European Space Agency’s Rosetta space probe has unexpectedly captured a dramatic comet outburst that may have been triggered by a landslide.
Nine of Rosetta’s instruments, including its cameras, dust collectors, and gas and plasma analysers, were monitoring the comet from about 35 kilometres in a coordinated planned sequence when the outburst happened on February 19 this year.
“Over the last year, Rosetta has shown that although activity can be prolonged, when it comes to outbursts, the timing is highly unpredictable, so catching an event like this was pure luck,” said Matt Taylor, ESA’s Rosetta project scientist.
“By happy coincidence, we were pointing the majority of instruments at the comet at this time, and having these simultaneous measurements provides us with the most complete set of data on an outburst ever collected,” said Taylor.
The data were sent to the Earth only a few days after the outburst. Subsequent analysis has allowed a clear chain of events to be reconstructed.
A strong brightening of the comet’s dusty coma was seen by the OSIRIS (Optical, Spectroscopic, and Infrared Remote Imaging System) wide-angle camera, developing in a region of the comet that was initially in shadow.
Rosetta recorded outburst signatures that exceeded background levels in some instruments by factors of up to a hundred.
For example, the ultraviolet brightness of the sunlight reflected by the nucleus and the emitted dust increased by a factor of six, while a significant increase in gas and plasma were also detected around the spacecraft.
MIRO (Microwave Instrument for the Rosetta Orbiter) recorded a 30 degree Celsius rise in temperature of the surrounding gas.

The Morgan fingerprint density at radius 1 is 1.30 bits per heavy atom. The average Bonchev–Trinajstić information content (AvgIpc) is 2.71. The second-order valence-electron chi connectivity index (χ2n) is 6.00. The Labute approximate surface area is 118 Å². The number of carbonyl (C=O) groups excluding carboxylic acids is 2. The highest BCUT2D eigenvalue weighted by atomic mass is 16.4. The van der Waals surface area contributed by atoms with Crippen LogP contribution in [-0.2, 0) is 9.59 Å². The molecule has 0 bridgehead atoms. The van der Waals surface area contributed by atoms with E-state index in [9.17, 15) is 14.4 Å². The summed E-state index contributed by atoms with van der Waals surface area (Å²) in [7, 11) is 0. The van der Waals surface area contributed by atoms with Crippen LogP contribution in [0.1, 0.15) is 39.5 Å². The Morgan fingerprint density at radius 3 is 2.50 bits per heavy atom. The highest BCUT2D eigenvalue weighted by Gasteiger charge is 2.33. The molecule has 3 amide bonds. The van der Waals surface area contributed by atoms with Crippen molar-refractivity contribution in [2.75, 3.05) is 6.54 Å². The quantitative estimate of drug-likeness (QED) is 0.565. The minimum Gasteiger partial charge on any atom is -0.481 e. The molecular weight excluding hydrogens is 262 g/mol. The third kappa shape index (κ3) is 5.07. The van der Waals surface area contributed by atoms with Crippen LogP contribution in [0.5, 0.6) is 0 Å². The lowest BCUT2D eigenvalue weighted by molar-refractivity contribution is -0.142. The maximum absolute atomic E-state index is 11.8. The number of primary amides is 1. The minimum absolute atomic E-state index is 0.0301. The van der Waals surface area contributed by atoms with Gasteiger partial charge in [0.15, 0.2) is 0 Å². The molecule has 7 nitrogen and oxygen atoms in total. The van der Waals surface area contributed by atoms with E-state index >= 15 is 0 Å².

Rosetta was also blasted by dust. Almost 200 particles were detected in three hours during the outburst, compared with a typical rate of 3–10 collected on other days in the same month.
The startrackers, which are used to navigate and help control Rosetta’s attitude, measured an increase in light scattered from dust particles as a result of the outburst.
The startrackers are mounted at 90 degrees to the side of the spacecraft that hosts the majority of science instruments, so they offered a unique insight into the 3D structure and evolution of the outburst.
“From Rosetta’s observations, we believe the outburst originated from a steep slope on the comet’s large lobe, in the Atum region,” said Eberhard Grun of Max-Planck-Institute for Nuclear Physics, who led the study.
The fact that the outburst started when this area just emerged from shadow suggests that thermal stresses in the surface material may have triggered a landslide that exposed fresh water ice to direct solar illumination.
The ice then immediately turned to gas, dragging surrounding dust with it to produce the debris cloud.
The research appears in the journal Monthly Notices of the Royal Astronomical Society.